• Annas, J., 1993, The Morality of Happiness, New York and Oxford: Oxford University Press.

  • Bobzien, S., 2001, Determinism and Freedom in Stoic Philosophy, Oxford: Clarendon.

  • Betegh, G., 2003, ‘Cosmological Ethics in the Timaeus and Early Stoicism’, Oxford Studies in Ancient Philosophy, 24: 273-302.

  • Brunschwig, J., 1994, Papers in Hellenistic Philosophy, Cambridge: Cambridge University Press.

  • Cooper, J. M., 2004, ‘Stoic Autonomy’, in J. Cooper (ed.), Knowledge, Nature and the Good: Essays on Ancient Philosophy, Princeton: Princeton University Press.

  • Inwood, Brad, 1985, Ethics and Human action in Early Stoicism, Oxford: Oxford University Press.

  • Inwood, Brad, 2005, Reading Seneca: Stoic Philosophy at Rome, Oxford: Oxford University Press.

  • Long, A. A., 1996, Stoic Studies, Berkeley: University of California Press.

  • Salles, R., 2005, The Stoics on Determinism and Compatibilism, Burlington VT: Ashgate.

  • Schofield, M., and M. Burnyeat and J. Barnes (eds.), 1980, Doubt and Dogmatism: Studies in Hellenistic Epistemology, Oxford: Clarendon.

  • Schofield, M. and G. Striker (eds.), 1986, The Norms of Nature, Cambridge: Cambridge University Press.

  • Striker, G., 1996, Essays on Hellenistic Epistemology and Ethics, Cambridge: Cambridge University Press.

  • Sorabji, R., 2000, Emotion and Peace of Mind: from Stoic agitation to Christian temptation, Oxford: Oxford University Press.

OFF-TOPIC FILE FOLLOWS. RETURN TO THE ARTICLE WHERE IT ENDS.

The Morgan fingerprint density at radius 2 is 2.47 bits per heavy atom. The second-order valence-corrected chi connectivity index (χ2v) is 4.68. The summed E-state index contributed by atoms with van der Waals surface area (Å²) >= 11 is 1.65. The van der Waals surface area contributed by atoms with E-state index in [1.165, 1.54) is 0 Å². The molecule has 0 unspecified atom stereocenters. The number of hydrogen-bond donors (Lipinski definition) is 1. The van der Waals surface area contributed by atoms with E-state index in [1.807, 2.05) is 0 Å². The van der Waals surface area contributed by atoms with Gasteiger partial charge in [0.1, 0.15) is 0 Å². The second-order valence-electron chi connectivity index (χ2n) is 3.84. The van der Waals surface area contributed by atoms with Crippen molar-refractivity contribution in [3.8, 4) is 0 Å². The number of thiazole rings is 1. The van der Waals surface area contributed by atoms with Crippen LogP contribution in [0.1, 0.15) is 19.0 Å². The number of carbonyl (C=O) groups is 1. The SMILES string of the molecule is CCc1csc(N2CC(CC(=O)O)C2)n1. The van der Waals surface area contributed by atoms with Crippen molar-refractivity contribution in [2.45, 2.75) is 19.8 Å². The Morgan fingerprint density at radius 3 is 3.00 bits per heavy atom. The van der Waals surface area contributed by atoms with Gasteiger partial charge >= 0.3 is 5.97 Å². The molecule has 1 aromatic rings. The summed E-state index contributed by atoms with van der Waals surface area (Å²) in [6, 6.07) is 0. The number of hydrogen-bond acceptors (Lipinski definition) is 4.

Selected collections, monographs, and articles on Ancient Skepticism




  • Annas, Julia & Jonathan Barnes. The Modes of Scepticism: Ancient Texts and Modern Interpretations. New York: Cambridge University Press, 1985.

  • Aristocles of Messene. Aristocles of Messene: Testimonia and Fragments. Maria Lorenza Chiesara, ed. Oxford Classical Monographs. Oxford: 2001.

  • Bailey, Alan. Sextus Empiricus and Pyrrhonean Scepticism. Oxford: Clarendon Press, 2002.

  • Barnes, Jonathan. The Toils of Scepticism. New York: Cambridge University Press, 1990.

  • Bett, Richard. Pyrrho, his Antecedents, and his Legacy. Oxford: Clarendon Press, 2003.

  • Brittain, Charles. Philo of Larissa: The Last of the Academic Sceptics. Oxford Classical Monographs. Oxford: Clarendon Press, 2001.

  • Burnyeat, Myles, ed. The Skeptical Tradition. Berkeley: University of California Press, 1983.

  • Burnyeat, Myles. “Can the Sceptic Live His Scepticism?” In Schofield, et. al., 1981; Reprinted in Burnyeat, 1983; and Burnyeat & Frede, 1997.

  • Burnyeat, Myles & Michael Frede, eds. The Original Sceptics: A Controversy. Indianapolis: Hackett Publishing Inc., 1998.

  • Diogenes Laertius. Lives of Eminent Philosophers. 2 Vols. R.D. Hicks. Loeb Classical Library. Cambridge: Harvard University Press, 1925.

  • Fogelin, R.J. Pyrrhonian Reflections on Knowledge and Justification. Oxford: Oxford University Press, 1994.

  • Frede, Michael. “The Sceptic's Beliefs.” In Burnyeat & Frede, eds.

  • Frede, Michael. “The Sceptic's Two Kinds of Assent.” In Burnyeat & Frede, eds.

  • Hallie, Philip P., Sanford G. Etheridge, Donald R. Morrison. Sextus Empiricus: Selections from the Major Writings on Scepticism, Man & God. Indianapolis: Hackett Publishing, Co., 1985.

  • Hankinson, R.J. The Sceptics. New York: Routledge, 1995.

  • Mates, Benson. The Skeptic Way: Sextus Empricus's Outlines of Pyrrhonism. New York: Oxford University Press, 1996.

  • Schofield, Malcolm, Myles Burnyeat, Jonathan Barnes. Doubt and Dogmatism: Studies in Hellenistic Epistemology. Oxford: Clarendon Press, 1980.

  • Tarrant, H. Scepticism or Platonism? The Philosophy of the Fourth Academy. Cambridge Classical Studies. Cambridge: Cambridge University Press, 1985.